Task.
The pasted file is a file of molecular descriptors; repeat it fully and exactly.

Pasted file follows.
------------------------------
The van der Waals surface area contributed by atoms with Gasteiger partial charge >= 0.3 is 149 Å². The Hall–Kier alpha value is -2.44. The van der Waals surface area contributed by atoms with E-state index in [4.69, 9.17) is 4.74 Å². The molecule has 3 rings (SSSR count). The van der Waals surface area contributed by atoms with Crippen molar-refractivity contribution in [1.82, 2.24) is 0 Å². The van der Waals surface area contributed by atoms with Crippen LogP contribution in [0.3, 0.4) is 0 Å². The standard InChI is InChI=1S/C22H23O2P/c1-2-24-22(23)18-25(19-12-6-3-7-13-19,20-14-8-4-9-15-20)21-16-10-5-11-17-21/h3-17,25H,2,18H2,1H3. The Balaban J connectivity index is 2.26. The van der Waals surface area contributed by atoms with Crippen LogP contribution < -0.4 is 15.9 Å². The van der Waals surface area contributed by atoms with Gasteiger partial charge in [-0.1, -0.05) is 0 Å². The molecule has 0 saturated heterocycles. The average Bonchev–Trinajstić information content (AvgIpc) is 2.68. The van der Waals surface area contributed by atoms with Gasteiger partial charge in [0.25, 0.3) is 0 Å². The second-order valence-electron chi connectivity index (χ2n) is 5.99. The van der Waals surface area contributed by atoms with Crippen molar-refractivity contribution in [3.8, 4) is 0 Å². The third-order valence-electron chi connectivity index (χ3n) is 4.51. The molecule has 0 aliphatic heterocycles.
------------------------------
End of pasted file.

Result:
The van der Waals surface area contributed by atoms with Gasteiger partial charge >= 0.3 is 149 Å². The Hall–Kier alpha value is -2.44. The van der Waals surface area contributed by atoms with E-state index in [4.69, 9.17) is 4.74 Å². The molecule has 3 rings (SSSR count). The van der Waals surface area contributed by atoms with Crippen molar-refractivity contribution in [1.82, 2.24) is 0 Å². The van der Waals surface area contributed by atoms with Crippen LogP contribution in [0.3, 0.4) is 0 Å². The standard InChI is InChI=1S/C22H23O2P/c1-2-24-22(23)18-25(19-12-6-3-7-13-19,20-14-8-4-9-15-20)21-16-10-5-11-17-21/h3-17,25H,2,18H2,1H3. The Balaban J connectivity index is 2.26. The van der Waals surface area contributed by atoms with Crippen LogP contribution < -0.4 is 15.9 Å². The van der Waals surface area contributed by atoms with Gasteiger partial charge in [-0.1, -0.05) is 0 Å². The molecule has 0 saturated heterocycles. The average Bonchev–Trinajstić information content (AvgIpc) is 2.68. The van der Waals surface area contributed by atoms with Gasteiger partial charge in [0.25, 0.3) is 0 Å². The second-order valence-electron chi connectivity index (χ2n) is 5.99. The van der Waals surface area contributed by atoms with Crippen molar-refractivity contribution in [3.8, 4) is 0 Å². The third-order valence-electron chi connectivity index (χ3n) is 4.51. The molecule has 0 aliphatic heterocycles.